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441 Phil. 104


[ A.M. No. RTJ-02-1711, November 26, 2002 ]




Under Circular No. 13-92, clerks of court are mandated to deposit fiduciary funds immediately with authorized government depository banks. Their failure to do so cannot directly be blamed on the judges concerned, absent any showing of bad faith, malice, dishonesty, arbitrariness or rank failure/negligence to supervise the clerks of court. This Court is determined to implement its judicial reform program and will not hesitate to discipline and sanction erring members of the judiciary. However, it is also duty-bound to protect the innocent from baseless or unreasonable charges. While it favors cleansing its ranks of the inept, the incompetent and the corrupt, it must at the same time attract the competent and ethical to join the judiciary and to remain there, so as to be able to dispense speedy quality justice for all.

The Case and the Facts

In a letter dated January 30, 2001 addressed to the Office of the Court Administrator (OCA), Atty. Benjamin Relova charged Judge Antonio M. Rosales of the Regional Trial Court (RTC) of Roxas, Oriental Mindoro (Branch 43), with violation of Supreme Court Circular No. 13-92. The letter-complaint states:

“This pertains to Security Bank Manager’s Check No. 0000019511 dated May 24, 1999 in the amount of THREE HUNDRED THOUSAND (P300,000.00) PESOS which our client, MR. EUGENIO C. GONZALES deposited for consignation before the Regional Trial Court of Roxas, Oriental Mindoro, Branch 43 in Civil Case No. C-351 entitled: DIANA GONZALES & EUGENIO C. GONZALES vs. MRS. VERA P. QUIANZON, ET AL. A photocopy of the motion to deposit and the Manager’s Check above-mentioned are hereto attached as ANNEXES ‘A’ and ‘B’ hereof, respectively for ready reference.
“Since the time the said check was deposited with said court up to the present time, the said check ha[s] not been acted upon since the court neither approved nor disapproved the deposit, nor has it ordered the deposit of the said check before a government depository bank as mandated by Supreme Court Circular No. 13-92, dated March 1, 1992, so that the court’s inaction has not only deprived the National Treasury of interest which the above-mentioned check should have earned had the same been deposited, but also caused prejudice to our client in terms of interest had the deposit been disapproved, more importantly because the check has now become stale (per certification of the issuing bank).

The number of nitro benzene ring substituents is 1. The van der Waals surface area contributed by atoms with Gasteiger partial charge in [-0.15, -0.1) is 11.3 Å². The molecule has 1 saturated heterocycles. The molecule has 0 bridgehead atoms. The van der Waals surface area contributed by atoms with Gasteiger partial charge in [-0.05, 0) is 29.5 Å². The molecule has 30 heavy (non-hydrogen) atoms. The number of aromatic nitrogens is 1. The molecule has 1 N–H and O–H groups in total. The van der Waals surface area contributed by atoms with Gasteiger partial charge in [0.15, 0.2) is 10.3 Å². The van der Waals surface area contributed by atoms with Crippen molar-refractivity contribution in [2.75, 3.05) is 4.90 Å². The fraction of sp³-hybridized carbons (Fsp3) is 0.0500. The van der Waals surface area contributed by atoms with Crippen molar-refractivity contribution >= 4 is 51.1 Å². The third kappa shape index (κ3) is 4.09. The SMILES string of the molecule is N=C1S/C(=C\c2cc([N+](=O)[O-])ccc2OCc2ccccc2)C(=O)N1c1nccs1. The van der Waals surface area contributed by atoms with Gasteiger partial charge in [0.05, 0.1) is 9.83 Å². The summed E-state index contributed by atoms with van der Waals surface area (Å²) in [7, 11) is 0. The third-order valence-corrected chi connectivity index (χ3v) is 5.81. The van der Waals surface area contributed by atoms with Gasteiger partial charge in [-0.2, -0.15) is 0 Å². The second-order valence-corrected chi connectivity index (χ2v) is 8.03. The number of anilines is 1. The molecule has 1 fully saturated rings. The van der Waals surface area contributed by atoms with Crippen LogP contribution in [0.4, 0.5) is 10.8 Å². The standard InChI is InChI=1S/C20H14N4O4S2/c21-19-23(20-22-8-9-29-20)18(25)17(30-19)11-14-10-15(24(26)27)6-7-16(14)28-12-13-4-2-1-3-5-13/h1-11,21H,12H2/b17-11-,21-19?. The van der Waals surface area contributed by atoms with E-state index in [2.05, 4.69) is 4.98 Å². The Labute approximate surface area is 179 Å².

“In view of the trial court’s failure to observe Circular No. 13-92 aforesaid, we are, for and in behalf of our client, most respectfully call[ing] the attention of your Honorable Office so that appropriate action in the premises against the Presiding Judge of the Regional Trial Court of Roxas, Oriental Mindoro, Branch 43, for violation of Circular No. 13-92. The Judge is the Hon. Antonio M. Rosales.”[1]

Respondent judge regarded the instant case as harassment, as indicated in his Comment[2] dated March 28, 2001:

“x x x. It seems clear from the foregoing baseless charge that Atty. Benjamin Relova would like to picture the undersigned as to be so remiss even in the performance of a simple administrative function of instructing his Clerk of Court to deposit the check in question with the depository bank – the Land Bank branch here in Roxas, this province. It is not that simple. As the succeeding paragraphs will show the decision of the court regarding the said check has been interwoven with the undersigned’s exercise of judicial function which has been hampered by the series of actions taken by the complainant’s law office like the filing of a petition [for] certiorari (CA G.R. No. SP – 57597) assailing the twin orders of this court denying the plaintiff’s Application For Injunction With Temporary Restraining Order in the Court of Appeals, and then by filing an appeal by certiorari (G.R. No. 145914), before the Honorable Supreme Court from the decision of the Honorable Court of Appeals which sustained the twin orders of this court, and then by filing numerous motions for postponements invoking various reasons, the last of which pertains to the scheduled hearing on March 30, 2001. Thus, for reasons attributable to the complainant the court has yet to rule on the propriety of the petition/complaint for consignation filed by their clients.
x x x                          x x x                             x x x
‘It will be noted that on page 3 of the pre-trial order, plaintiffs marked as their Exhibit ‘N’, the Manager’s Check in question and that defendants are not willing to accept the unpaid balance of the purchase price for reasons advanced by them. x x x.
x x x                          x x x                             x x x
‘3.13  Under date of September 18, 2000, plaintiffs filed a Motion For Reconsideration of the decision of the Court of Appeals and this time they changed their theory by arguing that the circumstances obtaining in this case could justify the grant of preliminary mandatory injunction when their application before this court is one for preliminary prohibitory injunction.